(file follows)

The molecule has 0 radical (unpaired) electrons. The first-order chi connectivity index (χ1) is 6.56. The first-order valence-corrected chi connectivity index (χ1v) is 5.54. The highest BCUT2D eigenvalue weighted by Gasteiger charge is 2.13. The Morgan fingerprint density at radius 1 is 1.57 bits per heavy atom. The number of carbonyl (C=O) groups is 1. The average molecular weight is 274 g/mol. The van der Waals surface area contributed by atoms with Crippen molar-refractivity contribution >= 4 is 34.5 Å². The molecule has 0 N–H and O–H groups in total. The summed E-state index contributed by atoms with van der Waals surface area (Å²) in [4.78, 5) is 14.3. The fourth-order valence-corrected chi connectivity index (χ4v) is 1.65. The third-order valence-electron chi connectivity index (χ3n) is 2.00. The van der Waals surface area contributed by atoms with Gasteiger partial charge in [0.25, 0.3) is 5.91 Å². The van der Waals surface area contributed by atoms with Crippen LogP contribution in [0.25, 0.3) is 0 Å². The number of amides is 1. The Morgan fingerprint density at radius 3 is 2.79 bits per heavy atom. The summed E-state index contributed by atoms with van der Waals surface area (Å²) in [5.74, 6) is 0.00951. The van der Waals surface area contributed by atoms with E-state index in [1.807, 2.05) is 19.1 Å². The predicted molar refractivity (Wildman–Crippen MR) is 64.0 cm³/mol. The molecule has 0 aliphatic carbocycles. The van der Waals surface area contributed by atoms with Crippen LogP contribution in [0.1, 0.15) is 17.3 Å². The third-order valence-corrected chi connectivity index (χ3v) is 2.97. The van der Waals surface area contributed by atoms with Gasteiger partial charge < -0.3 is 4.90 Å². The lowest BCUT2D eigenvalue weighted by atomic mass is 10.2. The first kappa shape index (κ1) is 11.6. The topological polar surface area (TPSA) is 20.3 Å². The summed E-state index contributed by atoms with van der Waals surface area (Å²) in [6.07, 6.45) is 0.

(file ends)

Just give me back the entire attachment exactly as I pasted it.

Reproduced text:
The molecule has 0 radical (unpaired) electrons. The first-order chi connectivity index (χ1) is 6.56. The first-order valence-corrected chi connectivity index (χ1v) is 5.54. The highest BCUT2D eigenvalue weighted by Gasteiger charge is 2.13. The Morgan fingerprint density at radius 1 is 1.57 bits per heavy atom. The number of carbonyl (C=O) groups is 1. The average molecular weight is 274 g/mol. The van der Waals surface area contributed by atoms with Crippen molar-refractivity contribution >= 4 is 34.5 Å². The molecule has 0 N–H and O–H groups in total. The summed E-state index contributed by atoms with van der Waals surface area (Å²) in [4.78, 5) is 14.3. The fourth-order valence-corrected chi connectivity index (χ4v) is 1.65. The third-order valence-electron chi connectivity index (χ3n) is 2.00. The van der Waals surface area contributed by atoms with Gasteiger partial charge in [0.25, 0.3) is 5.91 Å². The van der Waals surface area contributed by atoms with Crippen LogP contribution in [0.25, 0.3) is 0 Å². The number of amides is 1. The Morgan fingerprint density at radius 3 is 2.79 bits per heavy atom. The summed E-state index contributed by atoms with van der Waals surface area (Å²) in [5.74, 6) is 0.00951. The van der Waals surface area contributed by atoms with E-state index in [1.807, 2.05) is 19.1 Å². The predicted molar refractivity (Wildman–Crippen MR) is 64.0 cm³/mol. The molecule has 0 aliphatic carbocycles. The van der Waals surface area contributed by atoms with Crippen LogP contribution in [0.1, 0.15) is 17.3 Å². The third-order valence-corrected chi connectivity index (χ3v) is 2.97. The van der Waals surface area contributed by atoms with Gasteiger partial charge < -0.3 is 4.90 Å². The lowest BCUT2D eigenvalue weighted by atomic mass is 10.2. The first kappa shape index (κ1) is 11.6. The topological polar surface area (TPSA) is 20.3 Å². The summed E-state index contributed by atoms with van der Waals surface area (Å²) in [6.07, 6.45) is 0.